“I want to know you, like I know myself”: The Value of Authenticity in Relationships

Posted by on March 25, 2011

When you are introduced to someone, have you ever noticed  that the most common phrases are always about your job and the role you play in society? For example, as a child/teenager you will be asked, “What do you want to be when you grow up?” or as an adult, “What do you do for a living?”, or as a student, “What are you studying?”  It seems the occupation label primarily defines who you are. However, if you meet two doctors,  for example, they share the label their job entails; but, their personal lives will be far from identical.

It always happens at social functions where you see friends, family, and acquantainces and they ask you, “what are you up to?” As society has always told us to put our best foot forward, we respond by telling others of the work, athletic,  and school accomplishments that we have done; these become our identity.  The conversation is on a superficial level.  I remember being at a gathering at Christmas, and my soul was craving to want more from these people who I was supposedly close to.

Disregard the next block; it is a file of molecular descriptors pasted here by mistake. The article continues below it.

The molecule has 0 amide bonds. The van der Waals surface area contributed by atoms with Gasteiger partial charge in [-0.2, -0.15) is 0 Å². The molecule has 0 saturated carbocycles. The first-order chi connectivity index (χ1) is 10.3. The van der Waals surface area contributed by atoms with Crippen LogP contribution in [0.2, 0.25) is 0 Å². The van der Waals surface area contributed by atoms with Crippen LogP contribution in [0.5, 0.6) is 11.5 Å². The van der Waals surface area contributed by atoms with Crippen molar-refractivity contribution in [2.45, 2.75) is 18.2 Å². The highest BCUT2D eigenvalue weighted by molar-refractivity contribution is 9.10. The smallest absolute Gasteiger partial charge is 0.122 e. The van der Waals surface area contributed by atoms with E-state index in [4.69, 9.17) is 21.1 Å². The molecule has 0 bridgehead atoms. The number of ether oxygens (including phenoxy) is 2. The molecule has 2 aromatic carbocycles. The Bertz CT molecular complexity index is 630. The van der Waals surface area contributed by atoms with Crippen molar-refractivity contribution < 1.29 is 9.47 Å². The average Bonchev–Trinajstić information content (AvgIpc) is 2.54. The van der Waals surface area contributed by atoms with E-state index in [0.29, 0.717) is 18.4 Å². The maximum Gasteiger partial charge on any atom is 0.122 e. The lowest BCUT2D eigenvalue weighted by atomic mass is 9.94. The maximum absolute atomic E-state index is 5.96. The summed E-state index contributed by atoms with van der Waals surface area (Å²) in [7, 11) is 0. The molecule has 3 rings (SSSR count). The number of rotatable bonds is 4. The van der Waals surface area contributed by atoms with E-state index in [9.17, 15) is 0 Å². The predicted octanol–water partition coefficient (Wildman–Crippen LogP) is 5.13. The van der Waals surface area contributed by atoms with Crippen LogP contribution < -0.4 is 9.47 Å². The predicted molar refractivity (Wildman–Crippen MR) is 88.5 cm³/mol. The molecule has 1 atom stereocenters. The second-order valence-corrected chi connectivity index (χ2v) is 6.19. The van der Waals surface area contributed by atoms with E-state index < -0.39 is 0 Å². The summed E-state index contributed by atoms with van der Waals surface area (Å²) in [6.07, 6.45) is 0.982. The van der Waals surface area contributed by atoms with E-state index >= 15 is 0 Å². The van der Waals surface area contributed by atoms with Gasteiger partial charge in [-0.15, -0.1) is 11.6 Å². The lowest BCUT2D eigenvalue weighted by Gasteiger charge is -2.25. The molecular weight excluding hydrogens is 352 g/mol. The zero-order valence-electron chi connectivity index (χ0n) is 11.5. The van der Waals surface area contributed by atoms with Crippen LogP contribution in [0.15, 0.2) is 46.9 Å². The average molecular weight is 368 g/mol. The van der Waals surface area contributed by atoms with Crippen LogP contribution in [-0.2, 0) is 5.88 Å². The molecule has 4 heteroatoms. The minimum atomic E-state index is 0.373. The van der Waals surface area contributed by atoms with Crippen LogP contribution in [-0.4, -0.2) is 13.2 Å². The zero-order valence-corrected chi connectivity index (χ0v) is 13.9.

This idea of becoming less superficial and getting to know people on a deeper level is something  that I have been doing for the last of couple years.  For example, I remember last year when I came back to residence after the holidays, one of my acquaintenances said: “I know you I guess, but I really don’t.” Therefore, we went to Tim Hortons and chatted about our lives for four hours :)  We got to know each other better, and we’re now amazing friends. I’m telling you that after having deep authentic relationships, it’s hard to have superficial ones.

A passage that Tommy Spaulding wrote in his book “It’s Not Just Who You Know” that stuck out to me: “… deep, lasting,  ‘call me at 3:00 a.m. no matter what the reason’ relationships – are the ultimate lifeline for people.  Sometimes, in fact, our relationships with each other are all we’ve got” (p. 3).

Life is short, so put your time and effort into deeper relationships.   They are so important.  Next time someone you interact with tells you they are fine even though they look sad, take time out of your life and show them you care.

Just remember that deep authentic relationships form over time; some connections don’t happen immediately or when you want them to. But, don’t give up when things go slower than you had hoped. Be patient with the person; people have baggage that may cause them to not open up to you right away.  Also, remember that relationships are two ways: you have to be vulnerable, and you have to express your feelings to them as well.

Thank you for reading and your presence at this beach retreat. You Rock! I’m looking forward to hearing your thoughts in the comment section below.

See you at the beach!

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